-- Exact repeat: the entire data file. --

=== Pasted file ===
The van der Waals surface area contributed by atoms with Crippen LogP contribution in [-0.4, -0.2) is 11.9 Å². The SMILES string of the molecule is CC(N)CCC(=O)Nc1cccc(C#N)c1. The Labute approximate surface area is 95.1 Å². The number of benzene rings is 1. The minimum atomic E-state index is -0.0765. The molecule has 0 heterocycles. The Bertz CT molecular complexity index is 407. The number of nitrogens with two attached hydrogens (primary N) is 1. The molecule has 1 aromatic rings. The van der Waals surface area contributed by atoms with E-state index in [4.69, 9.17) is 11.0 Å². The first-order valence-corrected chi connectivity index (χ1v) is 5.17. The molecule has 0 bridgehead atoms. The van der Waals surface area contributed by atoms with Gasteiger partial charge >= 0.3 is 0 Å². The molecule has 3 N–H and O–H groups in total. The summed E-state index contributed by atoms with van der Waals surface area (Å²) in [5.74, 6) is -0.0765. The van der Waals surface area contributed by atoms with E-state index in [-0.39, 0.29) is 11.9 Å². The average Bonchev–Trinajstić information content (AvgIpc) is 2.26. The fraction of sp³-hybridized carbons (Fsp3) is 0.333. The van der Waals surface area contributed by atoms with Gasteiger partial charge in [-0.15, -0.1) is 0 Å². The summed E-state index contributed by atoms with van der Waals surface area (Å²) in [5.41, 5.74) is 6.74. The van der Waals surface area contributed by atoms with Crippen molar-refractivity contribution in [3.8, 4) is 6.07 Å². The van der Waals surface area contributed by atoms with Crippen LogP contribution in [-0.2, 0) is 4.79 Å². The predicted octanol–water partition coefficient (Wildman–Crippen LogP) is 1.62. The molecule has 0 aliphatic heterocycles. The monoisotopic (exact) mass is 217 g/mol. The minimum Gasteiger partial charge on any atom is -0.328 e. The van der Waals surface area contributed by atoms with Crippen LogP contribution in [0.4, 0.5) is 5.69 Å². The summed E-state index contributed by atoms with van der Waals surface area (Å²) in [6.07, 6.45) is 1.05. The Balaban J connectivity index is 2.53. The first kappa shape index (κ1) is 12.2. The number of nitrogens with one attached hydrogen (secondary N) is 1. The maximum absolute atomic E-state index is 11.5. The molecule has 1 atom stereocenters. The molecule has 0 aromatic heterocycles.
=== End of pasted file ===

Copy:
The van der Waals surface area contributed by atoms with Crippen LogP contribution in [-0.4, -0.2) is 11.9 Å². The SMILES string of the molecule is CC(N)CCC(=O)Nc1cccc(C#N)c1. The Labute approximate surface area is 95.1 Å². The number of benzene rings is 1. The minimum atomic E-state index is -0.0765. The molecule has 0 heterocycles. The Bertz CT molecular complexity index is 407. The number of nitrogens with two attached hydrogens (primary N) is 1. The molecule has 1 aromatic rings. The van der Waals surface area contributed by atoms with E-state index in [4.69, 9.17) is 11.0 Å². The first-order valence-corrected chi connectivity index (χ1v) is 5.17. The molecule has 0 bridgehead atoms. The van der Waals surface area contributed by atoms with Gasteiger partial charge >= 0.3 is 0 Å². The molecule has 3 N–H and O–H groups in total. The summed E-state index contributed by atoms with van der Waals surface area (Å²) in [5.74, 6) is -0.0765. The van der Waals surface area contributed by atoms with E-state index in [-0.39, 0.29) is 11.9 Å². The average Bonchev–Trinajstić information content (AvgIpc) is 2.26. The fraction of sp³-hybridized carbons (Fsp3) is 0.333. The van der Waals surface area contributed by atoms with Gasteiger partial charge in [-0.15, -0.1) is 0 Å². The summed E-state index contributed by atoms with van der Waals surface area (Å²) in [5.41, 5.74) is 6.74. The van der Waals surface area contributed by atoms with Crippen molar-refractivity contribution in [3.8, 4) is 6.07 Å². The van der Waals surface area contributed by atoms with Crippen LogP contribution in [-0.2, 0) is 4.79 Å². The predicted octanol–water partition coefficient (Wildman–Crippen LogP) is 1.62. The molecule has 0 aliphatic heterocycles. The monoisotopic (exact) mass is 217 g/mol. The minimum Gasteiger partial charge on any atom is -0.328 e. The van der Waals surface area contributed by atoms with Crippen LogP contribution in [0.4, 0.5) is 5.69 Å². The summed E-state index contributed by atoms with van der Waals surface area (Å²) in [6.07, 6.45) is 1.05. The Balaban J connectivity index is 2.53. The first kappa shape index (κ1) is 12.2. The number of nitrogens with one attached hydrogen (secondary N) is 1. The maximum absolute atomic E-state index is 11.5. The molecule has 1 atom stereocenters. The molecule has 0 aromatic heterocycles.